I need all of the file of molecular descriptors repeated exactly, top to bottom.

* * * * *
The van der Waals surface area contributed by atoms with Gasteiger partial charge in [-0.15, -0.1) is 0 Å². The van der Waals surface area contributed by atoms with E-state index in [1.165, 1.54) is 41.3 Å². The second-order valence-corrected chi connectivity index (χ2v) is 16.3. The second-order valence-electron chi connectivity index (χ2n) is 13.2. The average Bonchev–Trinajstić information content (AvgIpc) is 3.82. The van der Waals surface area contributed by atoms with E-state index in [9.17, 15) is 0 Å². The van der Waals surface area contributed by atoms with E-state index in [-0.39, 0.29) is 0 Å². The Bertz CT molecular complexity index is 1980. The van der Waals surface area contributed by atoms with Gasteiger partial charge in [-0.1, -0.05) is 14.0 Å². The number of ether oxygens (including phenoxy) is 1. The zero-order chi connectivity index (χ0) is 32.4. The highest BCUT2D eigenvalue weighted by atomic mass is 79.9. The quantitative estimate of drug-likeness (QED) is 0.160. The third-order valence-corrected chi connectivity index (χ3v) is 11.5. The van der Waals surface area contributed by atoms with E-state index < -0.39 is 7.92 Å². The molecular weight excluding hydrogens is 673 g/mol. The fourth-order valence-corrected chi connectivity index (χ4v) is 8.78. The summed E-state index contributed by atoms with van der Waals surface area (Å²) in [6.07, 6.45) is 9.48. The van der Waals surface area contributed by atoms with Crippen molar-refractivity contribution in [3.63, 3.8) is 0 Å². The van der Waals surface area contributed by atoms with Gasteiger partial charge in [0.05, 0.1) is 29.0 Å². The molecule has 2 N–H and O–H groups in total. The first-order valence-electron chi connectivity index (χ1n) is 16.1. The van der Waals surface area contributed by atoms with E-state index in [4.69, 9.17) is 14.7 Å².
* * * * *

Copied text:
The van der Waals surface area contributed by atoms with Gasteiger partial charge in [-0.15, -0.1) is 0 Å². The van der Waals surface area contributed by atoms with E-state index in [1.165, 1.54) is 41.3 Å². The second-order valence-corrected chi connectivity index (χ2v) is 16.3. The second-order valence-electron chi connectivity index (χ2n) is 13.2. The average Bonchev–Trinajstić information content (AvgIpc) is 3.82. The van der Waals surface area contributed by atoms with E-state index in [9.17, 15) is 0 Å². The van der Waals surface area contributed by atoms with E-state index in [-0.39, 0.29) is 0 Å². The Bertz CT molecular complexity index is 1980. The van der Waals surface area contributed by atoms with Gasteiger partial charge in [-0.1, -0.05) is 14.0 Å². The number of ether oxygens (including phenoxy) is 1. The zero-order chi connectivity index (χ0) is 32.4. The highest BCUT2D eigenvalue weighted by atomic mass is 79.9. The quantitative estimate of drug-likeness (QED) is 0.160. The third-order valence-corrected chi connectivity index (χ3v) is 11.5. The van der Waals surface area contributed by atoms with E-state index < -0.39 is 7.92 Å². The molecular weight excluding hydrogens is 673 g/mol. The fourth-order valence-corrected chi connectivity index (χ4v) is 8.78. The summed E-state index contributed by atoms with van der Waals surface area (Å²) in [6.07, 6.45) is 9.48. The van der Waals surface area contributed by atoms with Crippen molar-refractivity contribution in [3.63, 3.8) is 0 Å². The van der Waals surface area contributed by atoms with Gasteiger partial charge in [0.05, 0.1) is 29.0 Å². The molecule has 2 N–H and O–H groups in total. The first-order valence-electron chi connectivity index (χ1n) is 16.1. The van der Waals surface area contributed by atoms with E-state index in [4.69, 9.17) is 14.7 Å².